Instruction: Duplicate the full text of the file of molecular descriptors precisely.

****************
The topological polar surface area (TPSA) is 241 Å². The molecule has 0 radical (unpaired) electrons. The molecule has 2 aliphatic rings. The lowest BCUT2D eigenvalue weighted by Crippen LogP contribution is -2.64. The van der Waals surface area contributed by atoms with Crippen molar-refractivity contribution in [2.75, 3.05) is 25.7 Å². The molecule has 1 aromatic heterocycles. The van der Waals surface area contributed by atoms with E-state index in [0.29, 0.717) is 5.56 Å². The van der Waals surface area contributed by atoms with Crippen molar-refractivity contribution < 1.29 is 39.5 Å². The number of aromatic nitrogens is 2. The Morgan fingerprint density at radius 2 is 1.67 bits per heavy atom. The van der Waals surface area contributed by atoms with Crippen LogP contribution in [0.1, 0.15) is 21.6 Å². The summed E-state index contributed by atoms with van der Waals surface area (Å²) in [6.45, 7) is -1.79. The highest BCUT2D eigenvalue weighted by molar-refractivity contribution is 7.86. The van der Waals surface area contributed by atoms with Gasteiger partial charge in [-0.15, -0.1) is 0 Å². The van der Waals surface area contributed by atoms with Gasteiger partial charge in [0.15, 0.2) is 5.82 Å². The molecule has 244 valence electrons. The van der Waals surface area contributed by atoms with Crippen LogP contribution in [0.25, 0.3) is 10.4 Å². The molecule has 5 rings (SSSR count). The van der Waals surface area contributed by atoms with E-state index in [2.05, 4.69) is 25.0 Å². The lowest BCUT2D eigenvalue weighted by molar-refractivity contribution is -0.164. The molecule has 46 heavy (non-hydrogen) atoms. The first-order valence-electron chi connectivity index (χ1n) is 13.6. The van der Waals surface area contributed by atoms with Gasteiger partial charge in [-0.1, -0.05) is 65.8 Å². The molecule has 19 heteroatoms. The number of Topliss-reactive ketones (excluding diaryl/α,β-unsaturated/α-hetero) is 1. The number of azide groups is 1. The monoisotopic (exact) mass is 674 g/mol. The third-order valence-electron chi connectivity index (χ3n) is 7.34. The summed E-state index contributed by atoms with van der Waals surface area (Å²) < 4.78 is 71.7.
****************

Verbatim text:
The topological polar surface area (TPSA) is 241 Å². The molecule has 0 radical (unpaired) electrons. The molecule has 2 aliphatic rings. The lowest BCUT2D eigenvalue weighted by Crippen LogP contribution is -2.64. The van der Waals surface area contributed by atoms with Crippen molar-refractivity contribution in [2.75, 3.05) is 25.7 Å². The molecule has 1 aromatic heterocycles. The van der Waals surface area contributed by atoms with E-state index in [0.29, 0.717) is 5.56 Å². The van der Waals surface area contributed by atoms with Crippen molar-refractivity contribution < 1.29 is 39.5 Å². The number of aromatic nitrogens is 2. The Morgan fingerprint density at radius 2 is 1.67 bits per heavy atom. The van der Waals surface area contributed by atoms with Crippen LogP contribution in [0.1, 0.15) is 21.6 Å². The summed E-state index contributed by atoms with van der Waals surface area (Å²) in [6.45, 7) is -1.79. The highest BCUT2D eigenvalue weighted by molar-refractivity contribution is 7.86. The van der Waals surface area contributed by atoms with Gasteiger partial charge in [-0.15, -0.1) is 0 Å². The van der Waals surface area contributed by atoms with Gasteiger partial charge in [0.15, 0.2) is 5.82 Å². The molecule has 244 valence electrons. The van der Waals surface area contributed by atoms with Crippen LogP contribution in [0.25, 0.3) is 10.4 Å². The molecule has 5 rings (SSSR count). The van der Waals surface area contributed by atoms with E-state index in [2.05, 4.69) is 25.0 Å². The lowest BCUT2D eigenvalue weighted by molar-refractivity contribution is -0.164. The molecule has 46 heavy (non-hydrogen) atoms. The first-order valence-electron chi connectivity index (χ1n) is 13.6. The van der Waals surface area contributed by atoms with Gasteiger partial charge in [-0.1, -0.05) is 65.8 Å². The molecule has 19 heteroatoms. The number of Topliss-reactive ketones (excluding diaryl/α,β-unsaturated/α-hetero) is 1. The number of azide groups is 1. The monoisotopic (exact) mass is 674 g/mol. The third-order valence-electron chi connectivity index (χ3n) is 7.34. The summed E-state index contributed by atoms with van der Waals surface area (Å²) < 4.78 is 71.7.